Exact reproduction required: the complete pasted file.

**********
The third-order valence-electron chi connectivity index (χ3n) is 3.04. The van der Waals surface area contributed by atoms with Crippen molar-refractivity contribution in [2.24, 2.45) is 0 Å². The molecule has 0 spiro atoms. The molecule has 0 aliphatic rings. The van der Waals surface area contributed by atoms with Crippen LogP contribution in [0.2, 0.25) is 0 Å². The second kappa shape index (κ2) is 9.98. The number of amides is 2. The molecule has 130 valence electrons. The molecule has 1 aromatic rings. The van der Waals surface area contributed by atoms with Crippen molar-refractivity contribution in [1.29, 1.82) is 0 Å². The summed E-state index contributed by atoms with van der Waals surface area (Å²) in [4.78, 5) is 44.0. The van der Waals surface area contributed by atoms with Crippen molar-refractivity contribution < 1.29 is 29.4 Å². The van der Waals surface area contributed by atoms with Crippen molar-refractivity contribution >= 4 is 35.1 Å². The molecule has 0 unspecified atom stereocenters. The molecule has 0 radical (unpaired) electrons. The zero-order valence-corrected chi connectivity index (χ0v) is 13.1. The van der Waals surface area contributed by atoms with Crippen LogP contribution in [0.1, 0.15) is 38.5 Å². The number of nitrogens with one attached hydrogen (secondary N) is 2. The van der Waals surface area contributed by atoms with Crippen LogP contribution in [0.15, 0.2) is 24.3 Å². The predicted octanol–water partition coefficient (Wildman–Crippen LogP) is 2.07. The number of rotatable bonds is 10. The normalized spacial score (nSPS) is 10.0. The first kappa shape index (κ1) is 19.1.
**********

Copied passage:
The third-order valence-electron chi connectivity index (χ3n) is 3.04. The van der Waals surface area contributed by atoms with Crippen molar-refractivity contribution in [2.24, 2.45) is 0 Å². The molecule has 0 spiro atoms. The molecule has 0 aliphatic rings. The van der Waals surface area contributed by atoms with Crippen LogP contribution in [0.2, 0.25) is 0 Å². The second kappa shape index (κ2) is 9.98. The number of amides is 2. The molecule has 130 valence electrons. The molecule has 1 aromatic rings. The van der Waals surface area contributed by atoms with Crippen molar-refractivity contribution in [1.29, 1.82) is 0 Å². The summed E-state index contributed by atoms with van der Waals surface area (Å²) in [4.78, 5) is 44.0. The van der Waals surface area contributed by atoms with Crippen molar-refractivity contribution < 1.29 is 29.4 Å². The van der Waals surface area contributed by atoms with Crippen molar-refractivity contribution >= 4 is 35.1 Å². The molecule has 0 unspecified atom stereocenters. The molecule has 0 radical (unpaired) electrons. The zero-order valence-corrected chi connectivity index (χ0v) is 13.1. The van der Waals surface area contributed by atoms with Crippen LogP contribution in [0.1, 0.15) is 38.5 Å². The number of nitrogens with one attached hydrogen (secondary N) is 2. The van der Waals surface area contributed by atoms with Crippen LogP contribution in [0.15, 0.2) is 24.3 Å². The predicted octanol–water partition coefficient (Wildman–Crippen LogP) is 2.07. The number of rotatable bonds is 10. The normalized spacial score (nSPS) is 10.0. The first kappa shape index (κ1) is 19.1.